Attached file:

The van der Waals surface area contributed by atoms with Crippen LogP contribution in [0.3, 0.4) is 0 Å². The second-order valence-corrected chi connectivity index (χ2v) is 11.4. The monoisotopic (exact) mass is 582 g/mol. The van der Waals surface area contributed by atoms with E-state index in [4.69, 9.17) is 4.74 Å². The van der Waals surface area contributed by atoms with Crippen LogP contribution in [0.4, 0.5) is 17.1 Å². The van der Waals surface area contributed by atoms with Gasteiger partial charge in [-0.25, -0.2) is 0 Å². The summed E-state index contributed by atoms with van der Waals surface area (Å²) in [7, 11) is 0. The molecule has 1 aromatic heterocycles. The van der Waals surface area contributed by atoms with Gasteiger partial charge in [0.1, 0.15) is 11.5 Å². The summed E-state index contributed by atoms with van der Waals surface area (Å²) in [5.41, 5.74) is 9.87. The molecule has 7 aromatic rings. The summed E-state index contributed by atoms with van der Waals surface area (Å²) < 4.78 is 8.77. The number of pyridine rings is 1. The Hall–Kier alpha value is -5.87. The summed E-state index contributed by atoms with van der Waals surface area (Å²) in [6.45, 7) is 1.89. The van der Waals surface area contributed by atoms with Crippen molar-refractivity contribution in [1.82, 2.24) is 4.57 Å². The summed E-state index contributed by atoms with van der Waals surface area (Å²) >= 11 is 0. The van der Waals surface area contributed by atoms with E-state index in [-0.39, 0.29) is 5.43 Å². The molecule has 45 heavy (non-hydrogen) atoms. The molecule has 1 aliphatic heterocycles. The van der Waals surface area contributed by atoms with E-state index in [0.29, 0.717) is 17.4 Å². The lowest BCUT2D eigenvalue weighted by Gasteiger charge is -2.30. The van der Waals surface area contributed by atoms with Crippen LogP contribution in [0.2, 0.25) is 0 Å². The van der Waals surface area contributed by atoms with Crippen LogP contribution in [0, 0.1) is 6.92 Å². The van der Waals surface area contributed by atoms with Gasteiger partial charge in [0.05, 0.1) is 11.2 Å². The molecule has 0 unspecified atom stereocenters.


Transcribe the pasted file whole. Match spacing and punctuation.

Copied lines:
The van der Waals surface area contributed by atoms with Crippen LogP contribution in [0.3, 0.4) is 0 Å². The second-order valence-corrected chi connectivity index (χ2v) is 11.4. The monoisotopic (exact) mass is 582 g/mol. The van der Waals surface area contributed by atoms with E-state index in [4.69, 9.17) is 4.74 Å². The van der Waals surface area contributed by atoms with Crippen LogP contribution in [0.4, 0.5) is 17.1 Å². The van der Waals surface area contributed by atoms with Gasteiger partial charge in [-0.25, -0.2) is 0 Å². The summed E-state index contributed by atoms with van der Waals surface area (Å²) in [7, 11) is 0. The molecule has 1 aromatic heterocycles. The van der Waals surface area contributed by atoms with Gasteiger partial charge in [0.1, 0.15) is 11.5 Å². The summed E-state index contributed by atoms with van der Waals surface area (Å²) in [5.41, 5.74) is 9.87. The molecule has 7 aromatic rings. The summed E-state index contributed by atoms with van der Waals surface area (Å²) < 4.78 is 8.77. The number of pyridine rings is 1. The Hall–Kier alpha value is -5.87. The summed E-state index contributed by atoms with van der Waals surface area (Å²) in [6.45, 7) is 1.89. The van der Waals surface area contributed by atoms with Crippen molar-refractivity contribution in [1.82, 2.24) is 4.57 Å². The summed E-state index contributed by atoms with van der Waals surface area (Å²) >= 11 is 0. The van der Waals surface area contributed by atoms with E-state index in [-0.39, 0.29) is 5.43 Å². The molecule has 45 heavy (non-hydrogen) atoms. The molecule has 1 aliphatic heterocycles. The van der Waals surface area contributed by atoms with E-state index in [0.29, 0.717) is 17.4 Å². The lowest BCUT2D eigenvalue weighted by Gasteiger charge is -2.30. The van der Waals surface area contributed by atoms with Crippen LogP contribution in [0.2, 0.25) is 0 Å². The van der Waals surface area contributed by atoms with Crippen LogP contribution in [0, 0.1) is 6.92 Å². The van der Waals surface area contributed by atoms with Gasteiger partial charge in [0.05, 0.1) is 11.2 Å². The molecule has 0 unspecified atom stereocenters.